North-South Trade: Is Africa Unusual?

27 Pages Posted: 15 Feb 2006

See all articles by David T. Coe

David T. Coe

International Monetary Fund (IMF); National Bureau of Economic Research (NBER)

Alexander W. Hoffmaister

International Monetary Fund (IMF) - Research Department

Date Written: June 1998

Abstract

We estimate a gravity model to address the question of whether Africa`s bilateral trade with industrial countries is "unusual" compared with other developing country regions. Our main finding is that the unusually low level of African trade is explained by economic size, geographical distance, and population. This result holds after controlling for a country`s access to the sea, composition of exports, linguistic ties with industrial countries, and trade policies. If anything, the average African country tends to "overtrade" compared with developing countries in other regions, although the degree to which Africa overtrades has steadily declined over the past two-and-one-half decades.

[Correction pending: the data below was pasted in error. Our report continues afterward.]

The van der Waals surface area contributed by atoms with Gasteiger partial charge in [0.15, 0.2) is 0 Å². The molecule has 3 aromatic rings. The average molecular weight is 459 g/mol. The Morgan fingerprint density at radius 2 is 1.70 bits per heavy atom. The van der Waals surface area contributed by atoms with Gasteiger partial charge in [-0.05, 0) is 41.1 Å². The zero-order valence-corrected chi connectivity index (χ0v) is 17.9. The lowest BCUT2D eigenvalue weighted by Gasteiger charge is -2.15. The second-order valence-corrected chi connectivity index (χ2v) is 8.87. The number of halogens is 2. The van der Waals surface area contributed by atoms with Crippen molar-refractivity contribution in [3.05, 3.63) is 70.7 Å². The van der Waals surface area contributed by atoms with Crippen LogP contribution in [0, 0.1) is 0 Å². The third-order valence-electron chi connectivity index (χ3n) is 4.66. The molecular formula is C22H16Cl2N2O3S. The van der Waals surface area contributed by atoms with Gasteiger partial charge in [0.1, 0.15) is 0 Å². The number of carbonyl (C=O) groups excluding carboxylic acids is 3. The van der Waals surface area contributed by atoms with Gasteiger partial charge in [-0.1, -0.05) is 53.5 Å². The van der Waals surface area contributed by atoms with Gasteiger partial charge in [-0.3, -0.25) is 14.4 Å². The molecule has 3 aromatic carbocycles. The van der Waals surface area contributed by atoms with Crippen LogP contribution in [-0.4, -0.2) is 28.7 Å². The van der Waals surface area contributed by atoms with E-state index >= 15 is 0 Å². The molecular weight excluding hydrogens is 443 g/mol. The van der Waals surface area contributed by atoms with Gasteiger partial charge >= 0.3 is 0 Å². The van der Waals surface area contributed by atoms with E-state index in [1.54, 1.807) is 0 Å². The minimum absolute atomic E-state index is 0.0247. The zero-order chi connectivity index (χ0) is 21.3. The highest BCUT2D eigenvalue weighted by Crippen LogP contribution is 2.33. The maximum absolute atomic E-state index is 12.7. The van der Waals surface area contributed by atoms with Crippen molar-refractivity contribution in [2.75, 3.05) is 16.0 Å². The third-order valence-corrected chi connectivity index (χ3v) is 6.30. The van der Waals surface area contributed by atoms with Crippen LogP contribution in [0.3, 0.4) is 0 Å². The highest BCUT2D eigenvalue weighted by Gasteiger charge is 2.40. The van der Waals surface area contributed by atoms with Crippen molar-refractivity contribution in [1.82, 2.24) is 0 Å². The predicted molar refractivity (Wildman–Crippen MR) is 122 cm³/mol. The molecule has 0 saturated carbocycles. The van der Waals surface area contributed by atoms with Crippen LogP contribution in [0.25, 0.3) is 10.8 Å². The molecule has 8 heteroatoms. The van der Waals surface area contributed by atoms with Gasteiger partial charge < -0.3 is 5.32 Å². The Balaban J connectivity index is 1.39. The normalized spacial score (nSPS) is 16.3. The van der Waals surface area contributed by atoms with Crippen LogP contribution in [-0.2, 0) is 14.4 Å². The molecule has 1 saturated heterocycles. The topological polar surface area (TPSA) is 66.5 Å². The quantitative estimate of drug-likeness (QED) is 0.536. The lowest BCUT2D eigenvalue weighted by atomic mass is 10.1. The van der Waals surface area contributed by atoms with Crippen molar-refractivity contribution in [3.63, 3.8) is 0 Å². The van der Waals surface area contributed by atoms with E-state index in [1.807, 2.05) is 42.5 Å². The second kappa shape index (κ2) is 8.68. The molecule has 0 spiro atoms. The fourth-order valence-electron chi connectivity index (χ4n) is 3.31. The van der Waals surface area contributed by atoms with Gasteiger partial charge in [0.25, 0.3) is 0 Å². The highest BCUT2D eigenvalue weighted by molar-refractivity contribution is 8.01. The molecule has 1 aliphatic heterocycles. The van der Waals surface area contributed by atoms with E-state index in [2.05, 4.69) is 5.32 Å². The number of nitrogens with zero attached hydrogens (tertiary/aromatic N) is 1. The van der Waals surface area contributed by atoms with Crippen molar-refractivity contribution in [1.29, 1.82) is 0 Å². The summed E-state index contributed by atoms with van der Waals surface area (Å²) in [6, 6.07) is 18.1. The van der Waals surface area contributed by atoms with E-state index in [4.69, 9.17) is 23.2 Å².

Keywords: Africa, gravity model, trade

JEL Classification: C1, F1, O4

Suggested Citation

Coe, David T. and Hoffmaister, Alexander W., North-South Trade: Is Africa Unusual? (June 1998). IMF Working Paper, Vol. , pp. 1-27, 1998. Available at SSRN: https://ssrn.com/abstract=882608

David T. Coe (Contact Author)

International Monetary Fund (IMF) ( email )

700 19th Street NW
Washington, DC 20431
United States

National Bureau of Economic Research (NBER)

1050 Massachusetts Avenue
Cambridge, MA 02138
United States

Alexander W. Hoffmaister

International Monetary Fund (IMF) - Research Department ( email )

700 19th Street NW
Washington, DC 20431
United States

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